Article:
I sometimes tend to forget about my bout with heart surgery in the day to day living and coping with life. But it hits me rather hard at times when I realize that I somehow have changed in the last year. I don’t like the same things to do, to eat, to even think about anymore. Is this normal? Some say it is who have been through the process.
I apparently had no choice in the matter of going through this ordeal. I had a bit of chest pain and shortness of breath, but after all I was 66 years old and chased two itty bitty grandchildren quite a bit. In fact I was at the docs with the baby (6 months old at the time) for his shots and mentioned the chest pain, etc. to the doctor.
Oh, my Lord, the next day found me in a cardiologists office being admitted to the hospital for a heart catherization the next day. The heart cath was not good, so a surgeon was at my bedside giving me several options, some being rather foreign to me, but his opinion was that I needed bypass surgery and he had an opening the next day. Was I interested in doing this?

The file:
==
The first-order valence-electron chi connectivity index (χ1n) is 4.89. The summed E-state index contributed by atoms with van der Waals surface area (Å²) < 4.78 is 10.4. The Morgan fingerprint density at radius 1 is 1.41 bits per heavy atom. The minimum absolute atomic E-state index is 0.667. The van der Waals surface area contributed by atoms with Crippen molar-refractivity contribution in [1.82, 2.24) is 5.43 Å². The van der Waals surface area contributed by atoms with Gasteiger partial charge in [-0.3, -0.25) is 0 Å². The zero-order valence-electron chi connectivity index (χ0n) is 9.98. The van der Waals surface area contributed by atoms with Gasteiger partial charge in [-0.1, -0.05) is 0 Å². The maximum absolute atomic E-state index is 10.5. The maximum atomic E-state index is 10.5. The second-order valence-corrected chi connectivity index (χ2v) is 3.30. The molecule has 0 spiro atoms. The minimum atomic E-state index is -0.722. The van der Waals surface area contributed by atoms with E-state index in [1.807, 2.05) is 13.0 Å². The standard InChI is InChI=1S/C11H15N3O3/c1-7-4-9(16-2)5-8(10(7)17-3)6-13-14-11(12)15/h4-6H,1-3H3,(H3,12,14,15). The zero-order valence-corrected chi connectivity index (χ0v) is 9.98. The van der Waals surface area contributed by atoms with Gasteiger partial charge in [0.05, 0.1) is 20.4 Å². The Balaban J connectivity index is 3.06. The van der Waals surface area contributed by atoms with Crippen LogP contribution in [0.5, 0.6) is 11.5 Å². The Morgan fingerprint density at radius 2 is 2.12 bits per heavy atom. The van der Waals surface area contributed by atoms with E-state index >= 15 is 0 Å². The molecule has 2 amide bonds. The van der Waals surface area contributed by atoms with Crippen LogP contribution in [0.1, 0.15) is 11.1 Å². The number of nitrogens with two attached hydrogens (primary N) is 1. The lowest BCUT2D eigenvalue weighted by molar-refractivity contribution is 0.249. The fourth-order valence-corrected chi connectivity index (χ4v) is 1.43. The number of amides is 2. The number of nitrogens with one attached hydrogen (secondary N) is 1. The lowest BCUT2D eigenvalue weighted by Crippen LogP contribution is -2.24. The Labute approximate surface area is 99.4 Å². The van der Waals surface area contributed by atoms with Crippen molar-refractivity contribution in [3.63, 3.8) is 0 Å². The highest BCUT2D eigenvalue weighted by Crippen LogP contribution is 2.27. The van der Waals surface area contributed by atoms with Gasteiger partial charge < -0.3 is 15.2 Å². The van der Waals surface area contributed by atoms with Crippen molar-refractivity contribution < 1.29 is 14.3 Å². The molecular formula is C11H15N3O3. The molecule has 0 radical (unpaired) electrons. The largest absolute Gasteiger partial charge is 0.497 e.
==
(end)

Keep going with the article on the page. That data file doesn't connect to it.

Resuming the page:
I felt like, Good Grief, an opening? Was I having my hair done or nails? I felt like I had no time to discuss anything with anybody, but I’m sure if I had asked, it would have been granted. My husband was there nodding his head, poor thing, he was flabbergasted enough as it was without having to help me make a decision, especially apparently a life threatening discussion.
My children were thunderstruck. Mama? Is mama sick? Mama is never sick except for a migraine now and then and outgrew them several years ago.
Ok, to the OR, James. As I watched the ceiling of the hospital corridor, I thought, how many times have I seen this scene on TV? The white tiles flying by, the chatter of the OR nurses and attendants. My kids and husband saying bye, Mama, we’ll be right here. Good luck, a couple of quick kisses.